Last week I came close to settling in Haran. Where on earth is Haran, you may be asking, your fingers already poised to type it into Google. Let me explain.

Haran is the place on your life’s journey where you decide enough is enough; you’re not going any further on this futile voyage. It’s the place where you convince yourself you’ve come far enough and let go of your dream to go any further.

It’s what happened to Terah, who God had called to journey to the Promised Land, long before he called his son Abram:

“Terah took his son Abram, his daughter-in-law Sarai, and his grandson Lot and left Ur of the Chaldeans to go to the land of Canaan. But they stopped instead at the village of Haran and settled there.” (Gen 11:31)

Let me tell you a little about the journey God has had me on. Many of you know that I’ve been writing a book. I can’t even remember exactly when I started writing it, but let’s just say it’s been a while – four years at least. Then I typed “The End” the first time, I was overjoyed. Mission accomplished. Destination reached. Now to send it to a publisher, who would snap it up in no time. After I ran a spell check. Well, it needed a little more than a spell check. A few months later, I’d done a pretty big revision on my manuscript and started sending out query letters.

Most of the feedback I received was that the book was too long for the Young Adult market, and no pointing out that JK Rowling’s books were much longer seemed to make much difference. An author who I met for some mentoring suggested I turn the concept of the book into a trilogy. Great advice. However, it required…you guessed it…re-writing. Plenty of it.

In October, I finished writing Book 1 of the Poison Tree Path Chronicles, printed it out and slipped it into a suitcase heading for Kenya. I was off to LittWorld, a Christian Publishing conference, hoping to come one step closer to fulfilling my dream.

And I did. Sort of.

A well respected British publisher read 12 chapters of my manuscript over the course of the week, and then gave me extremely valuable feedback on how I could improve the characters, plot and setting. Initially I was excited by the advice and then I started to think about it.

Maybe that’s what Terah did too. Maybe the people around him started to sway his resolve.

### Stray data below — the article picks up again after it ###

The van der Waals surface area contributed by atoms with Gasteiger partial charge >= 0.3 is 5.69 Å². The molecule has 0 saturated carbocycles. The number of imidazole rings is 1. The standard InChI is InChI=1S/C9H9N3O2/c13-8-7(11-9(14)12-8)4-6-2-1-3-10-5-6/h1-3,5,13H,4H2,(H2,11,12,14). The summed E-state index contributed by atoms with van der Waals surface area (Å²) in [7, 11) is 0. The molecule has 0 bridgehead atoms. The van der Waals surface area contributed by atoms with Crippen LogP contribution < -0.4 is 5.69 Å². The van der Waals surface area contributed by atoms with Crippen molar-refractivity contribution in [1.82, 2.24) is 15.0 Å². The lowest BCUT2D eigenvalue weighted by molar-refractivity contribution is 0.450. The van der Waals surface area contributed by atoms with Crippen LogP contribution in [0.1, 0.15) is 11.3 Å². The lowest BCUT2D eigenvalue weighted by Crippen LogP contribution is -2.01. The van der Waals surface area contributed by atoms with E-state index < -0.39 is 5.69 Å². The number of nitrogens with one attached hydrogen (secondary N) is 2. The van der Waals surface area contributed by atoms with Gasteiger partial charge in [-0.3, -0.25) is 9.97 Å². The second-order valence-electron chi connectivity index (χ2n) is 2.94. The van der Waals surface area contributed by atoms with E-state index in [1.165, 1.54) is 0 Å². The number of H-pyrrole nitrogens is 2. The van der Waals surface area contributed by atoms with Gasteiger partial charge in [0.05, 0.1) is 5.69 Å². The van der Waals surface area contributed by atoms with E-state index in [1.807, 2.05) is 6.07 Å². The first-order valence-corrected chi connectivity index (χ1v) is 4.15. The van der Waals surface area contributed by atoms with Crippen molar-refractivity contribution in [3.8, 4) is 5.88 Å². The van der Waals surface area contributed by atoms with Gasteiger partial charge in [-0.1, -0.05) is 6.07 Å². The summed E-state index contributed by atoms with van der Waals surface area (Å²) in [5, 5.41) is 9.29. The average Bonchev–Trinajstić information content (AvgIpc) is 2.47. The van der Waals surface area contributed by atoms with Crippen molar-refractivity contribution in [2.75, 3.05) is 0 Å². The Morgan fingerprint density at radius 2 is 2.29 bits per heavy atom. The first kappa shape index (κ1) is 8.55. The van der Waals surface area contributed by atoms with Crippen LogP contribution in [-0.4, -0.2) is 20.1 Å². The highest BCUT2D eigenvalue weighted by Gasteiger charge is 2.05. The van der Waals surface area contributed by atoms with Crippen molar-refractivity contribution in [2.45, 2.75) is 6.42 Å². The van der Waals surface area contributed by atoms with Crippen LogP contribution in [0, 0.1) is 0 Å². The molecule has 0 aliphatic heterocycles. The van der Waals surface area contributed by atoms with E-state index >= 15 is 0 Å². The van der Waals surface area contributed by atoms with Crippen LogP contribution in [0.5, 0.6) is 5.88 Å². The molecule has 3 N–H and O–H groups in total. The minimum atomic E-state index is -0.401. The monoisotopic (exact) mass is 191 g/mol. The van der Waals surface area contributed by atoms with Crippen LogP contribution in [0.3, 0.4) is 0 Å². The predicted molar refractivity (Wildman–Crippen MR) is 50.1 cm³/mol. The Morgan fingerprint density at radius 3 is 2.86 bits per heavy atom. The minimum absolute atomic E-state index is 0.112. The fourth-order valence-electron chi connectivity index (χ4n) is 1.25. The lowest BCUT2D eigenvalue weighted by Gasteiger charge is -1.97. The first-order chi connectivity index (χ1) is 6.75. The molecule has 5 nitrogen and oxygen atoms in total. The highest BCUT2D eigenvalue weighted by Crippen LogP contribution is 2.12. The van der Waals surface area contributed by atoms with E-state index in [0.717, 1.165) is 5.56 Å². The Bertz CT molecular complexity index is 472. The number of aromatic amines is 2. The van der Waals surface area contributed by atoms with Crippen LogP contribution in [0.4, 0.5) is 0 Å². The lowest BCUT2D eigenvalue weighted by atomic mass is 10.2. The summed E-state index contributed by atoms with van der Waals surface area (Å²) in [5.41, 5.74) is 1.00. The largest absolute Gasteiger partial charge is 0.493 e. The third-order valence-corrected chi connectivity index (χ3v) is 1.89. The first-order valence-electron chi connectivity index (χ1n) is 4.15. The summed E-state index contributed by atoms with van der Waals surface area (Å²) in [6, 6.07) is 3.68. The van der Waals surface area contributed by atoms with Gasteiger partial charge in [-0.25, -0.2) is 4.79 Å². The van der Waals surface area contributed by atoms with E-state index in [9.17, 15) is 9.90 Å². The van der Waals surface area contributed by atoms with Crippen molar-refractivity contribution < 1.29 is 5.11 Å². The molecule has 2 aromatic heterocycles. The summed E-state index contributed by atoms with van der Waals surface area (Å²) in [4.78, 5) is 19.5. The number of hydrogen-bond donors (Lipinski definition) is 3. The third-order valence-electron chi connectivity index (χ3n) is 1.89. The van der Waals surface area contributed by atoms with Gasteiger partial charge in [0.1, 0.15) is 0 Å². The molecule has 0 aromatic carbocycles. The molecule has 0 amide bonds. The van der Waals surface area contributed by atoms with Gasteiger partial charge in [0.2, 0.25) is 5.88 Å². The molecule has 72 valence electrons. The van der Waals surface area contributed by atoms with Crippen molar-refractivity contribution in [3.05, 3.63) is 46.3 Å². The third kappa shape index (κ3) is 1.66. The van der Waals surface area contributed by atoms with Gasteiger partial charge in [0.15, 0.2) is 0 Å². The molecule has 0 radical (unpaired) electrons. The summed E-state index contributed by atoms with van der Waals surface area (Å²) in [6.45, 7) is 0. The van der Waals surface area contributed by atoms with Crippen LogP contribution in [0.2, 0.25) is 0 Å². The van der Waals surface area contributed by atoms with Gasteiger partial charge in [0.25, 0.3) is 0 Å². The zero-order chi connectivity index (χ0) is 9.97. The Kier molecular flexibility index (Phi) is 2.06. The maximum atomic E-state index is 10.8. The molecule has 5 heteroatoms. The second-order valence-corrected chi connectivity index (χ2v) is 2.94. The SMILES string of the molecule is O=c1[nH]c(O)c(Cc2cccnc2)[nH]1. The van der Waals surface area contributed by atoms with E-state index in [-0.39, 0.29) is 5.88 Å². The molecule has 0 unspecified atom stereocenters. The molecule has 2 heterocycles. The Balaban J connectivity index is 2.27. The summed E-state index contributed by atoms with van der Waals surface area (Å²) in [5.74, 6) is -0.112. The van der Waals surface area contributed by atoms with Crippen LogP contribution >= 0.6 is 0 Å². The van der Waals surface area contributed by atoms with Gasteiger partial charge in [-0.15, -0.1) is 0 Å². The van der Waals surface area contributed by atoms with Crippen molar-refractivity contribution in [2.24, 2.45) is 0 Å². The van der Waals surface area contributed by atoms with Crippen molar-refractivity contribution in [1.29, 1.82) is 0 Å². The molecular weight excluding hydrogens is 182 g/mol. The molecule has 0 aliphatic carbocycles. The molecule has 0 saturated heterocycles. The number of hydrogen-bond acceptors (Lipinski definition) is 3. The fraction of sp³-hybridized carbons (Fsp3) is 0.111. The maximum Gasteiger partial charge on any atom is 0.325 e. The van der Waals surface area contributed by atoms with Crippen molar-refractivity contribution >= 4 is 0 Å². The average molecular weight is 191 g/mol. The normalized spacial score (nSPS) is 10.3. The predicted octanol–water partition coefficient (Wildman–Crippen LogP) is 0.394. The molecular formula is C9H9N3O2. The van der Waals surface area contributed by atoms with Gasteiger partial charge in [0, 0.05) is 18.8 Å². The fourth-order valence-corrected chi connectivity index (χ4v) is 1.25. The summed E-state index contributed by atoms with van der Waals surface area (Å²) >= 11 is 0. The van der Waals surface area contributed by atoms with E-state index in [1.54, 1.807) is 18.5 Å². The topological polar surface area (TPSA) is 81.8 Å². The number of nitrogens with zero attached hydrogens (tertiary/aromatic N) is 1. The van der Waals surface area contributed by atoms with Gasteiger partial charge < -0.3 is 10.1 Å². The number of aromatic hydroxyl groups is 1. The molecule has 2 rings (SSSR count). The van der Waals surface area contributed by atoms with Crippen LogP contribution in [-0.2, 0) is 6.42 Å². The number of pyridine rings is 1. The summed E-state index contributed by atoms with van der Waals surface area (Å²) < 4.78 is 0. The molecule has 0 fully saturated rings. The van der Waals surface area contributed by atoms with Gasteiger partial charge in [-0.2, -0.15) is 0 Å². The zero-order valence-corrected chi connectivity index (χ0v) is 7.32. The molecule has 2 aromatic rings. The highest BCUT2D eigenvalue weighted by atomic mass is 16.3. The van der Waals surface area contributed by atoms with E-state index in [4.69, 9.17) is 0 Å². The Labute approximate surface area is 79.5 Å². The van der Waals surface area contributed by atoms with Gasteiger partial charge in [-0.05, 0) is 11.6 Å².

“Canaan? Heavens, that’s a long way!”

“You’ve come so far already. Why don’t you just settle down here in Haran? It’s a fabulous town.”

“God said what? Are you sure you heard him right? Sounds a bit crazy to me.”

My friends weren’t saying this (in fact most have politely stopped asking about my book) but I was starting to doubt myself.

“Re-writing again? Heavens, that’s another few months of work!”

“You’ve come so far already with this book. Why don’t you just print a couple of copies for friends and family and be done with it?”

“Did I really hear God right? Is this truly a ministry He is calling me to? Maybe it’s all just in my head.”

I had arrived at my Haran.

I don’t know what or where your Haran is. Maybe it is—as for Terah—a physical place: a sense that this isn’t truly where you’re meant to be. Or it could be an attitude, a feeling that you’re too old, too uneducated, too busy to pursue your dream. Maybe—like me—you’re just tired that the journey is taking longer than you expected.

What finally got my feet moving again was the realization that I shouldn’t doubt in the dark what God had told me in the light. Haran was a dark place for me where, momentarily, I lost sight of God and His promises. But that didn’t mean His promises weren’t true.

Ultimately the reason I keep moving forward, is that I sense it’s where God is going. And even more important than reaching the destination, is staying with Him every step of the way.


Camel image from